Gardeners have crocuses to herald the arrival of spring. You might just say that BSO audiences have Bernard Haitink.
The distinguished Dutch conductor has made a habit of appearing here in late April or early May, just in time to pull a veil of clean and cloudless musicality over the subscription season. He has done so again this year, returning on Thursday night to Symphony Hall with a particularly germane program pairing Schubert’s youthful Symphony No. 5 with Mahler’s heliotropic Symphony No. 4. The latter, in particular, received a wise and ravishing performance. It’s good to have Haitink back.
Schubert’s Fifth typically gets little airtime in comparison with his later symphonies, but it is a gem of a work betraying a 19-year-old’s fecundity of imagination, paired with an uncannily precocious mastery of craft. Haitink brought an understated elegance to the outer movements, delicately characterized phrasing to the lyrical slow movement, and a slightly searching quality to the minuet, offset by a limpid trio. Some 30 minutes in length, the work unfolded with a grace and poise that made it feel much shorter.
Outwardly, Mahler’s Fourth carries us far from the Dionysian landscapes of the recently heard Third Symphony, yet it also has deep thematic and musical links to that earlier work. Like the Third, it has a setting of German folk poetry, a rapturous depiction of heavenly life, “Das Himmlische Leben,” with which the symphony concludes.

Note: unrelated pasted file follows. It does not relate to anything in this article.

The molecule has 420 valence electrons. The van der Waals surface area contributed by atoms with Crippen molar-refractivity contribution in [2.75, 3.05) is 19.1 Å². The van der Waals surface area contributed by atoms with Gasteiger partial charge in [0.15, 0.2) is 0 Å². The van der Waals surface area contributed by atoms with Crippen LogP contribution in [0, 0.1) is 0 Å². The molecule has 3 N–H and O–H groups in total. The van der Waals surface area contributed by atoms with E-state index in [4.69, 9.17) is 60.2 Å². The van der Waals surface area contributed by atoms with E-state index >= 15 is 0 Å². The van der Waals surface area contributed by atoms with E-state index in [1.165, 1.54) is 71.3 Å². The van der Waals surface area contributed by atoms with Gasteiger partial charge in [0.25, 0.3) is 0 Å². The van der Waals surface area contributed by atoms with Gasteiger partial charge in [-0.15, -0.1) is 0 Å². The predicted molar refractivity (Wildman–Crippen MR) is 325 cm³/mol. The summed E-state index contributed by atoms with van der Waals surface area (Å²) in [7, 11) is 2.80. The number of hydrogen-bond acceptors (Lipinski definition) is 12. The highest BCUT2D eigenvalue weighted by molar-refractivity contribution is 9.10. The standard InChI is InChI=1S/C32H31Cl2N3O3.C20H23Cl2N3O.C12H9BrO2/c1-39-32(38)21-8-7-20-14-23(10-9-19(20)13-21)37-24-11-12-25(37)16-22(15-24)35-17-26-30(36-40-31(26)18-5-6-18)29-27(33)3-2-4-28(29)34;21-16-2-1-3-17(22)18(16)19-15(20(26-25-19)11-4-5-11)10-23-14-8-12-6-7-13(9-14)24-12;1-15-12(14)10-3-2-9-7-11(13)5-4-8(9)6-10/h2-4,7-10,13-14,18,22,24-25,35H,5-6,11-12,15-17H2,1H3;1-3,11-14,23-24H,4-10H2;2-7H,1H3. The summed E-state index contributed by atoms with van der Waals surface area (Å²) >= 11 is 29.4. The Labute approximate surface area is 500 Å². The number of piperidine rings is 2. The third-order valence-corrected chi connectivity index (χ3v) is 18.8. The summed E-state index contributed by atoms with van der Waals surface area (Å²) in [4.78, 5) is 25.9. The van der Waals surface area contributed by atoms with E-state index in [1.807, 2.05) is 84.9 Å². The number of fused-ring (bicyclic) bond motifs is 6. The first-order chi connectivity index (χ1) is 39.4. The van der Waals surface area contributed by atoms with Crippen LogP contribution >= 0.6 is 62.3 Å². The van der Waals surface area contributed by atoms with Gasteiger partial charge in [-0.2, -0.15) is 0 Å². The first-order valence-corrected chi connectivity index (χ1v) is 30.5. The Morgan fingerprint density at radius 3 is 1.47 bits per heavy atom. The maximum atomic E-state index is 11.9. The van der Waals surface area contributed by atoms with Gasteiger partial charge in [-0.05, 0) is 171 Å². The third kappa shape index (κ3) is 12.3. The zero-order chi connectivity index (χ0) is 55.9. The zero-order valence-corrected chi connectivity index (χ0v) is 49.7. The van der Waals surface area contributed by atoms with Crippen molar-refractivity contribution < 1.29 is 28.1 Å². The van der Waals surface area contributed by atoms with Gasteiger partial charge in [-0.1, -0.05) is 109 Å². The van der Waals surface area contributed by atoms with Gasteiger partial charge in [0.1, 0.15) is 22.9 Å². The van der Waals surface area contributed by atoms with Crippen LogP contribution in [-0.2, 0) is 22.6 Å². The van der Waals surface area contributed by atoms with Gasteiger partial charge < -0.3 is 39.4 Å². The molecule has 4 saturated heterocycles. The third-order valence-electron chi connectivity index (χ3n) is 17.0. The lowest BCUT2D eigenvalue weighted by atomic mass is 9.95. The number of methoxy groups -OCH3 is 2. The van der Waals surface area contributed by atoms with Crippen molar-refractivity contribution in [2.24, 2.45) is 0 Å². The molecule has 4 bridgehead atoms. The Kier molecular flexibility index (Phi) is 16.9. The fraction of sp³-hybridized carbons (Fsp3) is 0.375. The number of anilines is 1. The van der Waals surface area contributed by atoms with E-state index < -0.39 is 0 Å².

We arrive at Mahler’s heaven through the gates of this symphony’s uncommonly beautiful slow movement, performed on Thursday with a remarkable luminosity of string tone, passages of striking chamber music-like delicacy among the woodwinds, and an overall sense of journey artfully curated from the podium. Haitink and this orchestra have a long history together, and he knows how and when to step back and let the musicians play. Seldom in recent memory have the results been as rewarding.
Assistant concertmaster Elita Kang’s solos were exemplary, and the Swedish soprano Camilla Tilling was the vocal soloist in the final movement, singing with tonal refinement, musical intelligence, and that more elusive generosity of spirit that Mahler’s so-called Wunderhorn symphonies ask of their vocal soloists. At the end, after Haitink released the silence, the ovation was swift and heartfelt.